Grad School or Return to Softball? Silveyra Faces Walking Away


The softball field became Sara Silveyra’s sanctuary for a final few hours.

As the news about the coronavirus (COVID-19) outbreak continued to rapidly evolve, Silveyra and her University of San Diego teammates held a practice last Thursday morning.

The team was preparing to travel to play Cal State Northridge, but the first-team All-West Coast Conference second baseman worried it may not happen.

San Diego’s baseball team had been sent back from Washington earlier that morning, and Silveyra and her fellow seniors began “freaking out a little bit” that their season could be called off at any moment. 

Toreros head coach Jessica Pistole tried to reassure them, but Silveyra couldn’t shake the feeling she may never play college softball again.

“I knew it even though I didn’t know it yet,” Silveyra said. “It was kind of emotional and everyone was just having so much fun together because it felt like it would be our last practice together. Everyone was like ‘I love you guys no matter what happens.'”

A few hours later while standing outside a TJ Maxx, Silveyra received the email telling her all athletics at San Diego had been canceled. She knew it meant her career was done. 

“It was like time just stopped,” Silveyra said. “It was just the craziest thing. It didn’t feel real.”

Although the NCAA is expected to grant spring sports athletes an extra year of eligibility, Silveyra doesn’t plan to return. It may seem crazy to some outsiders. Why wouldn’t a player return to play the sport they love?

But it’s not that simple for many seniors across the country.

Silveyra has already been accepted to graduate school in the fall and doesn’t want to back out of that opportunity. Softball programs only have so much scholarship money to spread around, and paying for another year of school isn’t easy if the aid package doesn’t cover as much in the future.

“The reality is a lot of programs are not fully funded, so we can’t afford to have a bigger roster and my scholarship would never work out,” Silveyra said. “It’s really awesome if some of the bigger schools can afford it. That’s great for those players. But it is hard for me to think about putting my life plans on pause. Obviously I love softball, but I had planned my life around it being done after this season.”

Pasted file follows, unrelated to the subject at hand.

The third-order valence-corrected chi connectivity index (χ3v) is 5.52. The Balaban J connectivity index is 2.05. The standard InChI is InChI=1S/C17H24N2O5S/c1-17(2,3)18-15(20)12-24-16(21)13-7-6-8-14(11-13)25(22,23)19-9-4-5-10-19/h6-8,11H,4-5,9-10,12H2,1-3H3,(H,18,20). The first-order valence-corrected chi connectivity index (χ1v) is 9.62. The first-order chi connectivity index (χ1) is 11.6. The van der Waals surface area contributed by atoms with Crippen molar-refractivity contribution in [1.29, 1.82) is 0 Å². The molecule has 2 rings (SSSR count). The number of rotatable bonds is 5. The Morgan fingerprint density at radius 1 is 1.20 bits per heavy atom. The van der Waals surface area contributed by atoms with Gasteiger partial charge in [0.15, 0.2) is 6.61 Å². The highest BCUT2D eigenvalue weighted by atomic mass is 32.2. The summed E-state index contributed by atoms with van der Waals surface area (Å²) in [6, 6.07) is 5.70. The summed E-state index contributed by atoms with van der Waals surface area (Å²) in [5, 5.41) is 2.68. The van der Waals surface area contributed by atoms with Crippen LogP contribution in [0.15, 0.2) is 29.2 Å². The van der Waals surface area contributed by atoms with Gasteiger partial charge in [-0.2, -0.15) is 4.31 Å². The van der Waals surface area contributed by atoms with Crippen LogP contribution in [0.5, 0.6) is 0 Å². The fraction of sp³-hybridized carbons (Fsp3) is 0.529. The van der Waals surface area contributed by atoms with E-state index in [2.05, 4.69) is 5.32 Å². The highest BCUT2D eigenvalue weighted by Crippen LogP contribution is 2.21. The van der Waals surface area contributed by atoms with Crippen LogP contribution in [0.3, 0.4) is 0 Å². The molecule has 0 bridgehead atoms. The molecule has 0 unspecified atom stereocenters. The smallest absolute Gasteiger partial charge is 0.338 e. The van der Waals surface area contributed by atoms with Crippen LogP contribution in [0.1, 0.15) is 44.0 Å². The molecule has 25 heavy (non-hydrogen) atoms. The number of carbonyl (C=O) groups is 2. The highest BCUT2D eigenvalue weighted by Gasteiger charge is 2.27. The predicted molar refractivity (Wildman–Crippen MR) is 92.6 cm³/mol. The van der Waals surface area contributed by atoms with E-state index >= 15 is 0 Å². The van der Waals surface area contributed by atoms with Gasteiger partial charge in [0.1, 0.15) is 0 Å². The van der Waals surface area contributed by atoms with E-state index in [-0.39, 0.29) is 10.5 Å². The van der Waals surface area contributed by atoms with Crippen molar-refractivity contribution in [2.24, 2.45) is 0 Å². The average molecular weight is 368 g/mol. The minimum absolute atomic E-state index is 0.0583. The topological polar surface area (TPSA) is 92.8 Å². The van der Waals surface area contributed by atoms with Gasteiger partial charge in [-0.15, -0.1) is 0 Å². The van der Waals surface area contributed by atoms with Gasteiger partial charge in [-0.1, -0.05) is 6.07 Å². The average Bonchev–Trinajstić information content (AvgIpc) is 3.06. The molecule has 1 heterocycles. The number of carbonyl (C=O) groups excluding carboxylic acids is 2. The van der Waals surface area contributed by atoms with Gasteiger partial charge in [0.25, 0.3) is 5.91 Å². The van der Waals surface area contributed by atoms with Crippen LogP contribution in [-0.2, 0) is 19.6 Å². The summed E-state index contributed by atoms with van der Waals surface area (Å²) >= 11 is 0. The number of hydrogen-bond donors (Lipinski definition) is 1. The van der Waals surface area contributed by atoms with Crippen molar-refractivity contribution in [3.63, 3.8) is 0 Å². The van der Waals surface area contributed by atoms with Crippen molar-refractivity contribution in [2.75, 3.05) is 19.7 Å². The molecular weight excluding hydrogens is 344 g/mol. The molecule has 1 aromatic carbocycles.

After Silveyra and Delaney Heller and Savannah Shields received the email about the season being canceled, the senior roommates stopped for some acai bowls before heading to a meeting on campus.

“We were just sitting at this table crying and people around us were looking at us like we were crazy,” Silveyra said. “There were tears streaming down and we hadn’t said a word to each other.”

Once they got on campus to meet with the rest of the San Diego athletes, “Our coach came over and hugged us and held us and it was like ‘is this really happening?'” Silveyra said.

The softball team eventually held its own private meeting in the locker room. The players let their emotions flow and were allowed to say anything they wanted. 

They provided tributes to teammates and made confessions to the coaching staff, which was in the middle of its first season with their players.

“The new coaches did something for this team that I didn’t think was possible and it was just so hard because we were barely getting started,” Silveyra siad. “We hadn’t even played our first conference game and everyone was just so heartbroken.” 

Given all the frightening news surrounding the COVID-19 pandemic, Silveyra managed to find perspective about her loss in softball.

Instead of dwelling on the time she didn’t get, she is savoring the time she had.

“I started to look at the big picture and how sports stopping was benefiting people’s health, because it’s easy to walk around feeling sorry for yourself,” she said. “But this is just life. We are never guaranteed anything. We aren’t even guaranteed tomorrow.”

Sara Silveyra ends her career as toughest to strike out. 

Silveyra majored in English and Theology at San Diego, and is attending grad school at Cal Lutheran University with aspirations to become a high school counselor. 

She called San Diego her “dream school,” and has no regrets about anything. She loved her classes and she loved playing softball.

The premature end to the season did guarantee Silveyra one special distinction. She will end her career at the top of the NCAA statistics for “Toughest to Strike Out” this season. Silveyra had zero strikeouts in 82 at-bats.

Silveyra never expected her Division I career to end so abruptly. She expected to field her last ground ball and step in the box for her last at-bat in May. 

But she has plenty of good memories to reflect on and can share her experiences with the kids she will counsel in high school. As for ever playing the sport again?

“I am going to look for some slow-pitch leagues,” Silveyra said. “Softball will always be near and dear, but I know I am done.”


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